The study could also have important implications outside athletics. Elderly people who were afraid of falling often focus too much on their movements. So in this regard, right-handed elderly people had higher chances of being able to improve their balance by clenching their left hand before walking or climbing the stairs.
Also, many movements of the body could be impaired by attempts at consciously controlling them. This technique could also be helpful for many daily life situations and tasks.
The research was carried out by Juergen Beckmann, Ph.D. chairman of sports psychology at the Technical University of Munich in Germany along with a group of researchers.
Clenching Right fist may give better grip on memory !!
A study found out that clenching the right hand may people form a stronger memory of an event or action and clenching your left hand may help you recollect the memory later.
Individuals in the research study were split into groups and asked to memorize and then recall the words from a list of 72 words. Participants were divided into four groups and were then instructed to clench their fists.
- The first group clenched their right fist for about 90 seconds immediately prior to memorizing the list and then did the same immediately prior to recollecting the groups.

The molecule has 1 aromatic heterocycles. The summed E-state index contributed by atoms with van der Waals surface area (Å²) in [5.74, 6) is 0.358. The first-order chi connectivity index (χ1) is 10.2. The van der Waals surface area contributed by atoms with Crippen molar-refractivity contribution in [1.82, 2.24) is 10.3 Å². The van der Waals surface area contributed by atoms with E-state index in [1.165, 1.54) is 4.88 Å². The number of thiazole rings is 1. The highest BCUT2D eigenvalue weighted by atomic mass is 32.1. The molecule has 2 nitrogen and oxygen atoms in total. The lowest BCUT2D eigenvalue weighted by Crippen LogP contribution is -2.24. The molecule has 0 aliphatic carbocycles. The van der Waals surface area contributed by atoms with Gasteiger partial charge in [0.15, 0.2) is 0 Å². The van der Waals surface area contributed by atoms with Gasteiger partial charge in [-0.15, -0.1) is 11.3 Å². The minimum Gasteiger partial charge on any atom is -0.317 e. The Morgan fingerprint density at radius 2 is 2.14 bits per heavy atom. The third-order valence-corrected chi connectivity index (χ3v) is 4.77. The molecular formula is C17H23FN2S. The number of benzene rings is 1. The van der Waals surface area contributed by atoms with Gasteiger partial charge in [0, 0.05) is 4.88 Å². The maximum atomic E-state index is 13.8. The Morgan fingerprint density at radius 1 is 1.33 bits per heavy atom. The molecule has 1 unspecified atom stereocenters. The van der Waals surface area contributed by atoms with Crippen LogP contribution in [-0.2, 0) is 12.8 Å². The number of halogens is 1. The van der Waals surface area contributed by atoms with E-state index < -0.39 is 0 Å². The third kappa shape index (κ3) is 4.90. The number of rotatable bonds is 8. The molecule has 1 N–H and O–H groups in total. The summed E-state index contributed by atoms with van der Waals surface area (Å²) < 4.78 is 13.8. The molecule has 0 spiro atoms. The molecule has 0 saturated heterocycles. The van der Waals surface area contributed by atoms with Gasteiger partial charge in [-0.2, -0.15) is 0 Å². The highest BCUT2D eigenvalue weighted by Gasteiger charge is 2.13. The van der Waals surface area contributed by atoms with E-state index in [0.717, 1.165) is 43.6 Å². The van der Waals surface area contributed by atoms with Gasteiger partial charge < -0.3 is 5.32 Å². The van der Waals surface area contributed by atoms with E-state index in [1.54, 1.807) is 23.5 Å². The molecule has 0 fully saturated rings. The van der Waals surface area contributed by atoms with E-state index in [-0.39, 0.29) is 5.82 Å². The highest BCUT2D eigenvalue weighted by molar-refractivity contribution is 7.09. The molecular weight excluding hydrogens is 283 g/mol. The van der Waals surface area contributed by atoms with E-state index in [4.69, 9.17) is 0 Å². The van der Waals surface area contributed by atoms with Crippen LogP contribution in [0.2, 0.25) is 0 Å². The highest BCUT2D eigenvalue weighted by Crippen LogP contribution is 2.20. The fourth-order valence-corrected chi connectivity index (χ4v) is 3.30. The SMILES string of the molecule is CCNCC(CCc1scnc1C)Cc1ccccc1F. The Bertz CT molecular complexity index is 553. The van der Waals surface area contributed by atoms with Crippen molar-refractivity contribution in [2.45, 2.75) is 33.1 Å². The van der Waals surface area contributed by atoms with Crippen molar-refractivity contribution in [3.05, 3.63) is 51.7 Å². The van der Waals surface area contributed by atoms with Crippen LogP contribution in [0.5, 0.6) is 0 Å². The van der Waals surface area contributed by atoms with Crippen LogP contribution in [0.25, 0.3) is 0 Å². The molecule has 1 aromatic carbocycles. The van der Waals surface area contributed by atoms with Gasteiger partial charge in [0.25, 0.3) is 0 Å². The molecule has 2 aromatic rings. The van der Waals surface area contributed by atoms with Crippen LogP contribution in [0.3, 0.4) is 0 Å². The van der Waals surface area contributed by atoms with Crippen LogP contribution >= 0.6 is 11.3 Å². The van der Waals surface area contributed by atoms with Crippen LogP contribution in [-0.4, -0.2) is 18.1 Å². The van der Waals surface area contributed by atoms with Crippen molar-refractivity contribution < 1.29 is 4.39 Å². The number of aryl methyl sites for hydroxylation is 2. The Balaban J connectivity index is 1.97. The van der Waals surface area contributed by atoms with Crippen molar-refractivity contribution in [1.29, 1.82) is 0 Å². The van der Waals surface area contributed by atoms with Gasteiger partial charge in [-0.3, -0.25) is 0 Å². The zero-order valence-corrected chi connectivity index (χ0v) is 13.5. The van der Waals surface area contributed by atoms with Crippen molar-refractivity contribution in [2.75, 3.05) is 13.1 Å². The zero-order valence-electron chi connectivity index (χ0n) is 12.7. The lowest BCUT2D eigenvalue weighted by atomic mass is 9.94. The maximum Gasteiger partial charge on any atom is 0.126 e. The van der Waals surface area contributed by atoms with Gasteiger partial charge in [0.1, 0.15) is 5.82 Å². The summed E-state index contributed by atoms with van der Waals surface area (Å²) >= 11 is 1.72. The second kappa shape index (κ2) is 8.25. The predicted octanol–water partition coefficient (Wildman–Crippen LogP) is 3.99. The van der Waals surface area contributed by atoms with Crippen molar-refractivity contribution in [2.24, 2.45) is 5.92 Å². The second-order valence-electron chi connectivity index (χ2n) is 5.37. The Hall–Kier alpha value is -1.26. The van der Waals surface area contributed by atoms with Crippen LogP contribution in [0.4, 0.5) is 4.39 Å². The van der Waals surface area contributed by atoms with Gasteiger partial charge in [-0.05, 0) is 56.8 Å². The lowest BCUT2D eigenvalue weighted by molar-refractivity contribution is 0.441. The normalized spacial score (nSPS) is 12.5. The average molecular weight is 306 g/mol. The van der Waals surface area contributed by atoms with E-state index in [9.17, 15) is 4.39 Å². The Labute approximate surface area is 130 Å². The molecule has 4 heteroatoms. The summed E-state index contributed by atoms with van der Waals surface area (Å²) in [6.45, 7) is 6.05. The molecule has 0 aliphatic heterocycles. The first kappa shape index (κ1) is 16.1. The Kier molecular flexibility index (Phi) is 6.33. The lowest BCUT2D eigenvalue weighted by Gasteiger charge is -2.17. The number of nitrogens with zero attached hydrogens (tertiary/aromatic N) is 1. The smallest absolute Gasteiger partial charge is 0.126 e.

- The second group clenched their left hand prior to both memorizing and recollecting.
- the third and fourth group clenched one hand prior to memorizing (either the left or right hand) and the opposite hand prior to recollecting.
- A control group was also present but were instructed to not clench their fists during any point of the test.
The results !!
The groups that clenched their right fist when memorizing the list and then clenched the left fist when recollecting the words performed better than all the other hand clenching groups. This group also did better than the group that did not clench their fists at all. However, this difference was not statistically significant.
The findings suggest that a few simple body movements, whereby temporarily changing the way the brain functions, can improve memory. Future studies plan on examining whether hand clenching can also improve other forms of cognition like verbal or spatial qualities.
The researchers also conclude that further study was required to test whether their results with the word list game could also extend to memories of visual; stimuli like remembering a face or spatial tasks such as remembering where keys were placed.
Based on previous studies, the researchers suggested that this effect of hand clenching on memory can be because clenching a fist activated specific brain regions that were also associated with memory formation.
The research was carried out Ruth E.Propper and a team of researchers.